Trump attorney laces into Manhattan DA, calls the indictment a 'rancid ham sandwich' and says the former president's legal team is 'confident' in the long run

Trump attorney laces into Manhattan DA, calls the indictment a 'rancid ham sandwich' and says the former president's legal team is 'confident' in the long run
Former U.S. President Donald Trump arrives at Manhattan Criminal Courthouse, after his indictment by a Manhattan grand jury following a probe into hush money paid to porn star Stormy Daniels, in New York City, U.S., April 4, 2023.REUTERS/Brendan McDermid
  • Trump's attorney blasted the Manhattan DA's office during an ABC News interview on Sunday.
  • Jim Trusty called the former president's indictment a "rancid ham sandwich."

Jim Trusty, one of Trump's attorneys, blasted the Manhattan District Attorney's office and criticized the criminal indictment against the former president during a Sunday interview on ABC's "This Week."

"We should not have a criminal justice system that starts off with targeting people," Trusty told host Jon Karl. "If you do you end up coming up with threadbare charges like this."

He continued, "It is an absurd situation that multiple prosecutors passed by this rancid ham sandwich of an indictment."

Trump, who stands as the first ex-US president to be criminally charged, is facing 34 felony counts of falsifying business records in connection to a hush money payment that was sent to adult film actress Stormy Daniels in 2016 in exchange for her silence about their alleged affair.

Trump was arraigned in New York City last week, which prompted local law enforcement agencies to close down streets to brace for protests. Former prosecutors previously told Insider that the case against Trump, who pleaded not guilty, appears to be excessive as the indictment failed to mention his underlying crimes.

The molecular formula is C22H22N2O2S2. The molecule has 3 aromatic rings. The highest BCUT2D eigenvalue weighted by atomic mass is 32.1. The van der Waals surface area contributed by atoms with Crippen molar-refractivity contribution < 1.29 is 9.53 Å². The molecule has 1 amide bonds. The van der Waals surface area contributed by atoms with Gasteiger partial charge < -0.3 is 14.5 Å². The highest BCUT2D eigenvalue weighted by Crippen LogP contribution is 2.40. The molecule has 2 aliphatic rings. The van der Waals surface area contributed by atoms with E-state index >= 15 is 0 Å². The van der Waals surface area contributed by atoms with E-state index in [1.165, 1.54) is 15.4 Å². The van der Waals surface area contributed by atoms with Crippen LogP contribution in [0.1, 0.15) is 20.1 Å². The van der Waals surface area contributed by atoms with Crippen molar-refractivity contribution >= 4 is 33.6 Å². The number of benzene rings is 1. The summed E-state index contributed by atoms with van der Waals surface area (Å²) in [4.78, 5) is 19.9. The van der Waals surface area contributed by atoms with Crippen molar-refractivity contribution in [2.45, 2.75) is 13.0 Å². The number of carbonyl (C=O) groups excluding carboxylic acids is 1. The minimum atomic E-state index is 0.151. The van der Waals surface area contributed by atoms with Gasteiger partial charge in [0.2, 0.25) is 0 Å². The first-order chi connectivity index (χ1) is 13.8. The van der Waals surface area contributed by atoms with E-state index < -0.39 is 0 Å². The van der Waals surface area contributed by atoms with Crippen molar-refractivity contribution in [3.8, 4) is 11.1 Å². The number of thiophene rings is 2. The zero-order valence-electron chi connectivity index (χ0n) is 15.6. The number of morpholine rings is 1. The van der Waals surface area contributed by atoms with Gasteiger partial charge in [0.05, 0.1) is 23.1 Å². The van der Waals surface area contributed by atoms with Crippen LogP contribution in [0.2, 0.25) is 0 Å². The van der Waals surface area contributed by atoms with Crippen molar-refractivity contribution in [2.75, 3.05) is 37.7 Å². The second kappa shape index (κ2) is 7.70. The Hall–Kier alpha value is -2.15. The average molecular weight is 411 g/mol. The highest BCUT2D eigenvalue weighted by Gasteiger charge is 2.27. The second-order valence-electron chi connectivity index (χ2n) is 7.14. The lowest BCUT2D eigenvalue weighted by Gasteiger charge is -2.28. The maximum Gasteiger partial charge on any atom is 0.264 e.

The former president and his defense team have argued that he is being targeted, in what Trump calls a "WITCH HUNT." Trump called out DA Alvin Bragg telling him to "indict himself" under the belief that details has been leaked to the press a day before his court appearance.

After Trump repeatedly lashed out at Bragg since he learned of the indictment, the DA's office was met with an array of death threats and "racially charged" rhetoric.

Former Manhattan District Attorney Cy Vance — Bragg's immediate predecessor — noted in an NPR interview earlier this month that the hush money case originated in his office (around 2018), but was asked by federal prosecutors to "stand down" at the time as they had their own ongoing probe.

"I think it's public record that we commenced the investigation at around the same time as the Southern District of New York did. I was asked — we were asked by the Southern District of New York to stand down," Vance, who served as Manhattan DA from 2010-2021, told the outlet.

"We did stand down for probably over a year. And then it got to the point where Michael Cohen was indicted and pleaded guilty, and then it stopped. So that was one reason why we didn't move forward at the beginning."


Vance, who did not seek reelection as DA in 2021, noted that "the only person who really knows why he made the decision is Alvin Bragg."

On "This Week," Trusty said that the team has "a lot of confidence" as the Trump case unfolds.

"But the long run, the historic run, this a bad moment and we got to do what we can to let the people know that this is a different criminal justice system if we go down this road," he continued.